PARIS -- Everyone has a "dream" and, God knows, they can't stop talking about it. There's no word more overused or abused as a vague stand-in for ambition, hope, aim or idea. We hear, "It's my lifelong dream to go to Paris", and nod -- especially when the TV is flashing seductive pictures of red clay and Eiffel Tower. But has anybody actually dreamed of getting frisked by security, of not sleeping on an overnight cattle-car of a flight, of stuttering through a dinner order to an officious French waiter? Tennis players love to say, "I've always dreamed of winning Roland Garros." But no one ever responds, "Really? Every night?"
Still, if Novak Djokovic has earned anything -- besides countless millions and the enduring love of his fellow Serbs -- with this historic run this spring, it's the right to mangle his second, or third, language with impunity. Sticklers be damned, at least for one afternoon: On Friday Djokovic, 24, will play a tennis match that will either grant his dearest wish or stop the dream season cold.
Of course, if he beats Roger Federer in the 2011 French Open's glamour semifinal, Djokovic will be playing -- weather permitting -- for his first title at Roland Garros come Sunday. He'll also be going for his 45th straight victory, and a record-breaking 43rd to start the season. But to Djokovic, only one number really matters -- the one he first made public as a seven-year old prodigy on Serbian TV. With a win over Federer, Djokovic will supplant Rafael Nadal atop the world rankings, and become No. 1 for the first time.
"I always had very high ambitions and that's how it's going to stay," said Djokovic, in Belgrade five weeks ago. "Obviously No. 1 ranking is still far away. Even though I've been winning every match I play this year. I still need to do more. If I ever get to that No. 1 in the world, that would be a dream come true for me. That's always been my life dream."
Federer, too, has something to play for: The 16-time Grand Slam winner hasn't won a major since the 2010 Australian Open, and he'd love to quiet the clamoring carpers (Guilty!) who insist that his best days are done. It's not yet clear if Djokovic enjoyed or endured the four-day rest he's had since the quarterfinal withdrawal of Fabio (The Great) Fognini made him disappear, but Federer was happy to send him a message. "He has a lot on the line, which we all know about," Federer said Tuesday, after his win over Gael Monfils left him the only man standing who has yet to drop a set. "There's less at stake for me than for him. He's got a lot of things going on."
On the surface, you wouldn't know it. Djokovic has betrayed no irritation and few nerves throughout his flawless, six-month ride, and the prospect snapping John McEnroe's season-opening streak of 42 here, or Guillermo Vilas' record of 46 straight wins soon after, has hardly fazed him. In all ways, he has seemed at ease with the at times goofy, at times stirring, places his more powerful serve and supreme conditioning have taken him, as if assuming a role he expected to play his whole life. "Compare Novak to four years ago, I don't see any weaknesses," says his close friend and Davis Cup teammate, Nenad Zimonjic.
"He's very fit. He's very focused. This is something he always wanted to do. He's not getting ahead of himself. The next match, the next opponent: That's the only thing he's thinking about at the moment. He's doing everything perfectly now."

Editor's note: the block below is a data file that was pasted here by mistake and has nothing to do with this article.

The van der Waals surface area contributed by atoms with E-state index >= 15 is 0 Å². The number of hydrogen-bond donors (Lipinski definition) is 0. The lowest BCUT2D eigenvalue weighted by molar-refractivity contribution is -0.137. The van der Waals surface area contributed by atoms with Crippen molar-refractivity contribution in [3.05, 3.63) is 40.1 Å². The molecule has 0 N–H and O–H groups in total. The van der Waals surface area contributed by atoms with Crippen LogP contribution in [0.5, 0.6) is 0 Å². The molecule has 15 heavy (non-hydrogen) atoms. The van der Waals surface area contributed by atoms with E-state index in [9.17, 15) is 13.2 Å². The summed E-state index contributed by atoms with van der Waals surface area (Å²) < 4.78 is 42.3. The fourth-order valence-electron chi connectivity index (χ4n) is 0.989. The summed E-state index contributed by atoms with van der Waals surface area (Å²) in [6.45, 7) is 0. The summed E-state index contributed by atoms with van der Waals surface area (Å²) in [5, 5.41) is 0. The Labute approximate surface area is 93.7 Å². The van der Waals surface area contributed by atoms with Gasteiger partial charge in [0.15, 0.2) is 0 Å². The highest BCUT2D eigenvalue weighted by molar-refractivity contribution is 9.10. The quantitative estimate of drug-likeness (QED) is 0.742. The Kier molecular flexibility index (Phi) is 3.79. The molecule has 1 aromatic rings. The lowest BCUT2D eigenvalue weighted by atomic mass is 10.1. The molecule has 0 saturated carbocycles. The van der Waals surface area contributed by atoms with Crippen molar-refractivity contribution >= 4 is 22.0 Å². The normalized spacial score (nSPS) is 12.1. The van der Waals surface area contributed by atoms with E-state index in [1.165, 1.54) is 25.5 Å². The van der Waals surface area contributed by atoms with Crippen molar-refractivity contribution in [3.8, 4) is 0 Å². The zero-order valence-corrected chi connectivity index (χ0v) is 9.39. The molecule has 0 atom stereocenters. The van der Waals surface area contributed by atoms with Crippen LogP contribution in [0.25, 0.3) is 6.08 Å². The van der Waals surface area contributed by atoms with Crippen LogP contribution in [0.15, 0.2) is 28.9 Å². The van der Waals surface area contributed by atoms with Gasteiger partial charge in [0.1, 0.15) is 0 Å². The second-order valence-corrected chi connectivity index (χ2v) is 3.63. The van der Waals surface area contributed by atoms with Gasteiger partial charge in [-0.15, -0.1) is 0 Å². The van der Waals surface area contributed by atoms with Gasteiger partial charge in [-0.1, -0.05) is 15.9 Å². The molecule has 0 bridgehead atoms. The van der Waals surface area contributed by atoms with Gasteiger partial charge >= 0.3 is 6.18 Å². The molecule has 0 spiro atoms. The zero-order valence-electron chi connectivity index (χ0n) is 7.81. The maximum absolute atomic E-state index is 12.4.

He's hardly doing it alone. Djokovic began parroting the faith of his father as a schoolboy; Srdjan, a top-flight skier with no experience in tennis, made sure his eldest son had first crack at the household's best food and equipment, gambled with the family's finances to send him to Niki Pilic's academy in Munich, would tell any intrigued coach or agent how his Nole would be great one day. In 2006, Djokovic was struggling to navigate the top 100 and his own emotions, with Srdjan thinking of selling his skills to the desperate souls at England's Lawn Tennis Association. When the two met Marian Vajda for an audition on a Roland Garros practice court, Vajda was met with the sight of Djokovic smashing rackets in a tantrum
"His father said, 'He will be No. 1 in the world,'" says Vajda, Djokovic's coach ever since. "I was like, 'are you joking?'"
Djokovic cracked the top 20 near the end of that year and his father tried congratulating him. "When I'm No. 1, then you can congratulate me," Novak said. The next summer, after Djokovic made the French Open and Wimbledon semis, Srdjan would laugh at Vajda and say, "Did you believe me?" And Vajda would say no.
Everyone, of course, is believing now. One more win today, over the greatest player in the game's history, and Djokovic will arrive. It is everything, and it will be impossible not to think about.
"Everybody expects him to win, and he's going to have somewhere in his head that if he wins he's No. 1," says former No. 2 Goran Ivanisevic, who has known Djokovic for a decade. "Not too much that he's maybe going to win the French Open, but that he's going to be No. 1. That is going to be there."
"It's so much pressure," says Yevgeny Kafelnikov, the Russian star who squandered numerous chances to become No. 1 before finally grasping the top ranking in 1999. "What if he doesn't win today? He might never become no. 1 -- hypothetically, but there's a chance. I had three chances to become No. 1 by winning a major and all those three matches I lost. It was affecting my game, it was affecting me psychologically. It's not an easy task. Not at all."
No man can truly prepare for the moment when his "dream" -- and the longevity of Djokovic's quest, the quality of his run, the fact that his boyhood idol was the greatest No. 1 of all, Pete Sampras, makes it right to call it exactly that -- materializes at last. Today, for the first time, it is there for him, waiting to be grasped. All that's left is the taking.